You Should Be Proud, Are You?
I have an important question for you: Are you proud of your role in your business?
You should be. Let me explain.
The US economy (people and machines) produces $56,000 each year for every man, woman and child, the biggest economy in the world.
The DR Congo in Africa economy produces $800 each year for every man, woman and child. For context, that number is the third lowest in the world.
Those numbers begin to tell a story of misery for the 70 million Congolese people.
Have you considered what separates wealthy countries from poor countries? In large measure, it is the ease of business formation and growth. Certainly, history, geography, and natural resources also play a role.
How can one explain why the Democratic Republic of the Congo is rich in natural resources yet so poor in economic production? The answer is easy – the World Bank says the DR Congo is the sixth most difficult place to do business.
These facts and numbers are personal to me. For the last eight years, I have traveled to the DR Congo with teams of business people to help the Congolese start and grow businesses.
So Why Should You Be Proud?
Here are 6 reasons why business formation & growth is good for people and communities:
- Provides a place for people (employees) to innovate without owning a business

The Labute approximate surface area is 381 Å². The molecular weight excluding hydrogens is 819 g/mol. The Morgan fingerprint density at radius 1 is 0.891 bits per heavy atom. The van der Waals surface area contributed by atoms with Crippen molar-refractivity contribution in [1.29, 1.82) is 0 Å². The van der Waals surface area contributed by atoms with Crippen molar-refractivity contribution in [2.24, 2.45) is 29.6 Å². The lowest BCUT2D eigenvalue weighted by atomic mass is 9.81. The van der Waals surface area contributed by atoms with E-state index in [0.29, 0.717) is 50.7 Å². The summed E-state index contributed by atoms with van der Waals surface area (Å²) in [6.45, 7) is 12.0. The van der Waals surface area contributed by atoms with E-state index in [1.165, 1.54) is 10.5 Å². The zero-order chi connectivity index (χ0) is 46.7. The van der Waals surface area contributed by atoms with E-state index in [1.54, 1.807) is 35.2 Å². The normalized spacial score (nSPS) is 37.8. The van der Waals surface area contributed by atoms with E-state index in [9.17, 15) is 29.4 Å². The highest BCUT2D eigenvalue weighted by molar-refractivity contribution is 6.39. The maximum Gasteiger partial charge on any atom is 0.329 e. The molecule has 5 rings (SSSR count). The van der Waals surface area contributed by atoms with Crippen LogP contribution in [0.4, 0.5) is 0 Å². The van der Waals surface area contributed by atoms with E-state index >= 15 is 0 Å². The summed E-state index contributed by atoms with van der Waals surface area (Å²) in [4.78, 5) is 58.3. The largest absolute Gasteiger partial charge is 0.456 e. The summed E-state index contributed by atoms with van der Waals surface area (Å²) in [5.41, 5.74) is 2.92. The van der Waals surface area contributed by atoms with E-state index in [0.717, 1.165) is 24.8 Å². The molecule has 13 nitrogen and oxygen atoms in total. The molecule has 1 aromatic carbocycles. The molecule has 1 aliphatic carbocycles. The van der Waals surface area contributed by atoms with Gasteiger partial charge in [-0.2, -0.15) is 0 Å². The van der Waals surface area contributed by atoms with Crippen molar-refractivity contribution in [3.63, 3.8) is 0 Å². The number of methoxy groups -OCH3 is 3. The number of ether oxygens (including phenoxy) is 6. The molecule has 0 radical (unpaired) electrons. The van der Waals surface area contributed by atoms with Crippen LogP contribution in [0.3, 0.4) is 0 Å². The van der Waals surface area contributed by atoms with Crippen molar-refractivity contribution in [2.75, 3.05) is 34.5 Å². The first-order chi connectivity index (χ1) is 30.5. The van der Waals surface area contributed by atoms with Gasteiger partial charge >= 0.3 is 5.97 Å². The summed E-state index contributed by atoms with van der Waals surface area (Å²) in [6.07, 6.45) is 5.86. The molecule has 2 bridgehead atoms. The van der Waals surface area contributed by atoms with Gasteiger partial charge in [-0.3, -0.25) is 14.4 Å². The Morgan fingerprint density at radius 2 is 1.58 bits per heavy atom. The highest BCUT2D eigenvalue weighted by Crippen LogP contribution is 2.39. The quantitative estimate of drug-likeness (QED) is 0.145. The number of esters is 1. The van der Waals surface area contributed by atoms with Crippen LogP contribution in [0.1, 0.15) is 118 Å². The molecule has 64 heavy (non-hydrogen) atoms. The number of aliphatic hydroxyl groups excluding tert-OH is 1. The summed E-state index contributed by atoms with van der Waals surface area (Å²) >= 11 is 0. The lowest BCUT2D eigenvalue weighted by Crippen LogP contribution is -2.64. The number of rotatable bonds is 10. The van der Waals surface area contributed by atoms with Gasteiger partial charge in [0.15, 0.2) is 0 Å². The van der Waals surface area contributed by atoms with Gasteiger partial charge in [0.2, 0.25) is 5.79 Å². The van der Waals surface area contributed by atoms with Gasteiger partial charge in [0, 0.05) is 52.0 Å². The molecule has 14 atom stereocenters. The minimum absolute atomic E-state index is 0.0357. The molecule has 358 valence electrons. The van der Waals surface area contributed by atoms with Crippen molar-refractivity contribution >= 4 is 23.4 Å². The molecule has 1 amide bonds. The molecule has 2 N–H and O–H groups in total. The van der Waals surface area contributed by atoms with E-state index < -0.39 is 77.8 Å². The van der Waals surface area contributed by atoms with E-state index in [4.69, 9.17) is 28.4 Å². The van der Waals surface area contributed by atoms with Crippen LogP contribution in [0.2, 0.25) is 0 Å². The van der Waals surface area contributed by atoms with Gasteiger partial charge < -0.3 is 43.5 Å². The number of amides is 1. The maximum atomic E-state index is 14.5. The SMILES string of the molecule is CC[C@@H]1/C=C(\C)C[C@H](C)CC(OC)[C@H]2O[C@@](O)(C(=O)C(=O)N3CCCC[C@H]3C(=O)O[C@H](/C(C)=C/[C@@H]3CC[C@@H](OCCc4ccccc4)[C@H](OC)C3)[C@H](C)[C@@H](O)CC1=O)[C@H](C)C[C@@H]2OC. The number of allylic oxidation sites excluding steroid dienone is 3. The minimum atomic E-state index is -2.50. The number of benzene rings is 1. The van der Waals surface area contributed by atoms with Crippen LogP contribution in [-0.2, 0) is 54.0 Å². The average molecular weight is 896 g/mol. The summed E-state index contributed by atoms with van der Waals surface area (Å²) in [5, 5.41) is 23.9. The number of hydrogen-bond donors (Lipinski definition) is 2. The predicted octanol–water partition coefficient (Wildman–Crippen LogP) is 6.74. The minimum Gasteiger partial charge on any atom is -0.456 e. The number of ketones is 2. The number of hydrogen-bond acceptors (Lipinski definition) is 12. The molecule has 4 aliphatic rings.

- Make innovations available to everyone in the community
- Hire employees and create goods and services that build communities and countries
- Pay people who can then pay taxes to support the government
- Pay taxes, which support the government and community
- Support charitable organizations
Let me leave the business owners with another question:
If you have employees who are really proud to work in your business, do you think that pride might influence the company’s culture, productivity, and profits?
A question for the managers:
Do your employees see your pride in your work and business? Do you see evidence of pride in their work and how they speak? Do they know how important their role is providing goods and services to your community (and even our country)?
What is it that you do to remind yourself and your employees of the importance of your business? Please comment below.
Next week, you can read about why I am unapologetic about profits
– and why you should be too.
Being a Christian, I used to think that business was not as important as “spiritual” matters. No longer. The people of the DR Congo are dying to have entrepreneurs start businesses there, literally. Jesus and I both hate death.
I keep the picture of these children on my iPad as a reminder of the goodness of business formation – both here in America and in the DR Congo.